Acute and chronic aortic dissections
The endovascular approach has been applied to other thoracic aortic pathologies, including acute and chronic dissections, penetrating ulcers, and traumatic transections. Current indications for open repair of type B dissections include uncontrollable hypertension, persistent pain, expanding aneurysm, or end-organ ischemia. Acute dissection results in 36% to 72% mortality within 48 hours if left untreated; even operative therapy is associated with 50% to 70% mortality. With such dismal results, it is no wonder that endovascular approaches have been applied, and early, small series report lower mortality rates of 16% to 28%. 19 Stent-graft coverage of the proximal entry site of a type B dissection should, in theory, limit the extent of the dissection, obliterate the fiow into the entry tear, and promote thrombosis of the false lumen.
Traumatic transections and postoperative pseudoaneurysms
A small number of patients have had stent grafts used, with very encouraging results, to treat posttraumatic aortic transections and for postoperative pseudoaneurysms (Figure 6). 20-22 Those patients who survive aortic transaction are at particularly high risk of dying from further hemorrhage within the first 24 hours. If endovascular repair is going to play a major role in such cases, there is a need for the devices to be of sufficient caliber to seal the thoracic aorta and the ability to place such devices rapidly. Moreover, the long-term performance characteristics need to be better delineated before use in younger trauma patients is undertaken. Surgical repair of chronic traumatic aneurysms has been reported to have a mortality rate of 5% to 18%, a morbidity of 11% to 50% (related to bleeding, heart failure, renal failure, spinal cord injury), and a 53% incidence of Horner syndrome or vocalcord palsy. Stent grafts may potentially ameliorate these complications.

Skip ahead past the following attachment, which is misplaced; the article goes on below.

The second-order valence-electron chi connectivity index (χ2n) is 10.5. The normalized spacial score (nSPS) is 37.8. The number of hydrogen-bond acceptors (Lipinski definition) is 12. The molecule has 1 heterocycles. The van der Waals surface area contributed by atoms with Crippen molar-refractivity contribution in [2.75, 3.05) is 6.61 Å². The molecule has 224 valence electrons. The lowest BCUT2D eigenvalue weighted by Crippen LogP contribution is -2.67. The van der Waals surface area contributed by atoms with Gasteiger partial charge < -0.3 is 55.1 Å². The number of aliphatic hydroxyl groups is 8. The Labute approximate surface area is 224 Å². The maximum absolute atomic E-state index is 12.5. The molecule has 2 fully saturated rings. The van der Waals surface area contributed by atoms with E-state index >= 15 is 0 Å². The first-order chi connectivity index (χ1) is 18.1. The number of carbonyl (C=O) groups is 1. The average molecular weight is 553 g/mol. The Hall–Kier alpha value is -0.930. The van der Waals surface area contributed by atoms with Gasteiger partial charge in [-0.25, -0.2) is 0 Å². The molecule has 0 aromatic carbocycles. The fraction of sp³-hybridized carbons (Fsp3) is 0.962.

The development of endovascular repair of AAA has now entered its second decade with introduction of a multiplicity of designs (>16) with only 4 devices gaining FDA approval. 23 There has certainly been great progress in the design of endovascular devices, and several newer designs have completed, or are undergoing, evaluation. Up to this point, a mortality advantage for endovascular repair of AAA has not been convincingly shown compared with results of open repair, although recent trials are encouraging. Essentially, all trials thus far have shown significant reductions in systemic complications (cardiac and pulmonary) using the endovascular approach as opposed to open repair. Compared with conventional surgery, endovascular repair has shown reduced blood losses and transfusion requirements and reduced hospital and ICU stays with more rapid return to preoperative levels of function. Concerns about the durability of endovascular repair still remain. Endoleaks and limb thromboses continue to plague endovascular grafts, necessitating secondary interventions. The annual rate of AAA rupture after endovascular repair is approximately 1%. Performing endovascular grafts in AAA patients who are fit for open repair and have otherwise reasonable life expectancy seems unwise at this point. Endovascular repair of AAAs is appropriate in patients with significant comorbidities and suitable anatomy and in patients with relatively limited life expectancy and larger or expanding AAAs. Technical advances in design will allow expansion of the use of endovascular repairs for AAAs, in ruptured AAAs, and in other thoracic aortic conditions.Back To Top